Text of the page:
Then we have two big meetings every three months. One of those meetings looks back on what we learned, and the other one looks forward on where we’re headed. Those are different topics, so it’s a fun little rhythm and it’s not overly bureaucratic. It’s sometimes a little chaotic, but it’s super interesting and fun.
There’s a lot of excitement around entering new categories and figuring out how to do it. I feel you had to know this question was coming. The last time I talked to you, I asked about what was happening with the Harmony remotes. Just a few months ago, you finally wound it down.
That’s a flip side to entering a new category. Tell me about the decision to leave that market.
It’s really tough to decide when to stop doing something. It’s one of the hardest decisions of business. I heard Jeff Bezos on stage actually address this. An interviewer asked, “How do you decide when you stop one of those things?” He paused for a second, then said, “When the last passionate advocate folds.” The interviewer followed up: “Who’s usually the last passionate advocate?” Bezos said, “Me.”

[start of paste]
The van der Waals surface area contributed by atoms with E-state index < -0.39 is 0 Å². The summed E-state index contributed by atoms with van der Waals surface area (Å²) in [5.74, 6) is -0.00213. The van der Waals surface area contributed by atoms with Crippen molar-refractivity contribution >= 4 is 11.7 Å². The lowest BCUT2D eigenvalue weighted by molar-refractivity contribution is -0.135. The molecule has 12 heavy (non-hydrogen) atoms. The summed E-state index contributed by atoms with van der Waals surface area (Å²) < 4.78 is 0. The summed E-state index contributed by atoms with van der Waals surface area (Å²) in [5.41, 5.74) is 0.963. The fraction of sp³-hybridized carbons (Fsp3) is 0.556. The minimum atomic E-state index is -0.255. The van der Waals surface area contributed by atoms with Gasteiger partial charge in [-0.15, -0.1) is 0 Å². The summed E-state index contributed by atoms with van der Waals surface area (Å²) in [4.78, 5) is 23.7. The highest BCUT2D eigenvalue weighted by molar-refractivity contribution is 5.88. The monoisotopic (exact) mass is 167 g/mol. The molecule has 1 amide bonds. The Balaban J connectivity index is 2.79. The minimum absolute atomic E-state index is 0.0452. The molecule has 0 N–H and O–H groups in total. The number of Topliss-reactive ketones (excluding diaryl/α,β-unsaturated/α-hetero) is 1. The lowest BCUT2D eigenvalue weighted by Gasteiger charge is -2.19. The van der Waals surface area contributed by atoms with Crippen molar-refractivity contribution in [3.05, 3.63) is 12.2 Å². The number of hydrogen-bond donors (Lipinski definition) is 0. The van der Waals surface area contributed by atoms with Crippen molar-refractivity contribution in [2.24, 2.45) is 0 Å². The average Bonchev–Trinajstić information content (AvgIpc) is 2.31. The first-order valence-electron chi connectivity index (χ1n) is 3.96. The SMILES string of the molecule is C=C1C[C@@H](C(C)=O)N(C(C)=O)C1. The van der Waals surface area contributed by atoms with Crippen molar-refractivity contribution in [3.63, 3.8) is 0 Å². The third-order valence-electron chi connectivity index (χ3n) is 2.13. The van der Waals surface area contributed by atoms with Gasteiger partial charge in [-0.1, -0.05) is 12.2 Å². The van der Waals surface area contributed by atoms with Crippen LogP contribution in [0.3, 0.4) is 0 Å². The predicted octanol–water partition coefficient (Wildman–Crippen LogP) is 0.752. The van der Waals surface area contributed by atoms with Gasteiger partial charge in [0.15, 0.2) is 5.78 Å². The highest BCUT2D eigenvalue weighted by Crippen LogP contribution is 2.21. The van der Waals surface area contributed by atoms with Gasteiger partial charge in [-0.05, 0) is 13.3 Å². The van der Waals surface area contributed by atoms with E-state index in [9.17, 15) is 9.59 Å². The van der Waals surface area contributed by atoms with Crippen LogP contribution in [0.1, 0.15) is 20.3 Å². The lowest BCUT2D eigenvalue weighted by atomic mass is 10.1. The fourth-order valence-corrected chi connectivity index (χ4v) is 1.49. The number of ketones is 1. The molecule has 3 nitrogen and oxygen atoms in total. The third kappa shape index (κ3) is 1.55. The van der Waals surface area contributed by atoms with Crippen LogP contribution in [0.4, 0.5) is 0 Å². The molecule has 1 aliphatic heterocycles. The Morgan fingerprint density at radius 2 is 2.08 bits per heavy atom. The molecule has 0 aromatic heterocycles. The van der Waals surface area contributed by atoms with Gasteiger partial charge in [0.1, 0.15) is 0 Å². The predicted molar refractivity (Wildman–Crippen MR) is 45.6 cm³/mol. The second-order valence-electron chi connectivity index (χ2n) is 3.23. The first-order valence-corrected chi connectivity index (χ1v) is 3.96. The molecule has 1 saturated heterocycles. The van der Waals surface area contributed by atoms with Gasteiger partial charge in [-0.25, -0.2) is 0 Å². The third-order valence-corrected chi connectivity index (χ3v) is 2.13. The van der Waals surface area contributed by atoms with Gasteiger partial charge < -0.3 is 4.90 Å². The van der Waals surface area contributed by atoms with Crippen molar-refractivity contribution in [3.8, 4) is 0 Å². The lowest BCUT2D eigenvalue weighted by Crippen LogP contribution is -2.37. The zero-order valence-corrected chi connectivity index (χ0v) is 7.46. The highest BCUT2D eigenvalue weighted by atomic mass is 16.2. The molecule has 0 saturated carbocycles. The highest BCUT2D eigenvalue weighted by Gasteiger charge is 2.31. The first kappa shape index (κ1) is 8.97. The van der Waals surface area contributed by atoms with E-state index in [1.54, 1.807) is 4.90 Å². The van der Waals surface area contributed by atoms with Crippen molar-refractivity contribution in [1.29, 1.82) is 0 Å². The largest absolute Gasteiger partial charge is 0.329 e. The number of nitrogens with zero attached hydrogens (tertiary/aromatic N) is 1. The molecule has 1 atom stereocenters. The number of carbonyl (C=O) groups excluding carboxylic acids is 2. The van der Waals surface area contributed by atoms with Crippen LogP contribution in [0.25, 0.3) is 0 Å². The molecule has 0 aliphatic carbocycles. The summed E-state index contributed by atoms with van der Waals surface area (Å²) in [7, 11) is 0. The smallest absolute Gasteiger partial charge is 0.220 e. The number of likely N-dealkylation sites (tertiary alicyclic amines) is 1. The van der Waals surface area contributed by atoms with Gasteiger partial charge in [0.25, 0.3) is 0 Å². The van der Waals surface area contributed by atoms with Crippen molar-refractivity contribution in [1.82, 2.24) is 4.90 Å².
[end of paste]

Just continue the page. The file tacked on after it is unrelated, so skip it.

That’s kind of the way I feel about new products. That’s the way I feel about old products. I grew up doing products for marketing, and I think we can make anything successful. I’m always optimistic all the way from the first to last day. I was optimistic about Harmony. I still think we could do something with Harmony, but it goes back to resources. Where are you going to focus?
There are people who absolutely adore Harmony, and we’re going to keep supporting them, but we’re not going to create a great business out of Harmony. We have so many great businesses, and so many more we’re creating, but Harmony isn’t going to be one of them.
But walk me inside that decision. Maybe you’re the last passionate advocate. What was the thing that made you realize Logitech could do this, but you’re not going to?
When Harmony was created, there were a whole bunch of devices sitting around you in your living room — all with individual remotes. It’s a nightmare. You don’t know where the remote went for the subwoofer. You have a couch that’s full of remotes. You’re sitting on 12 remotes.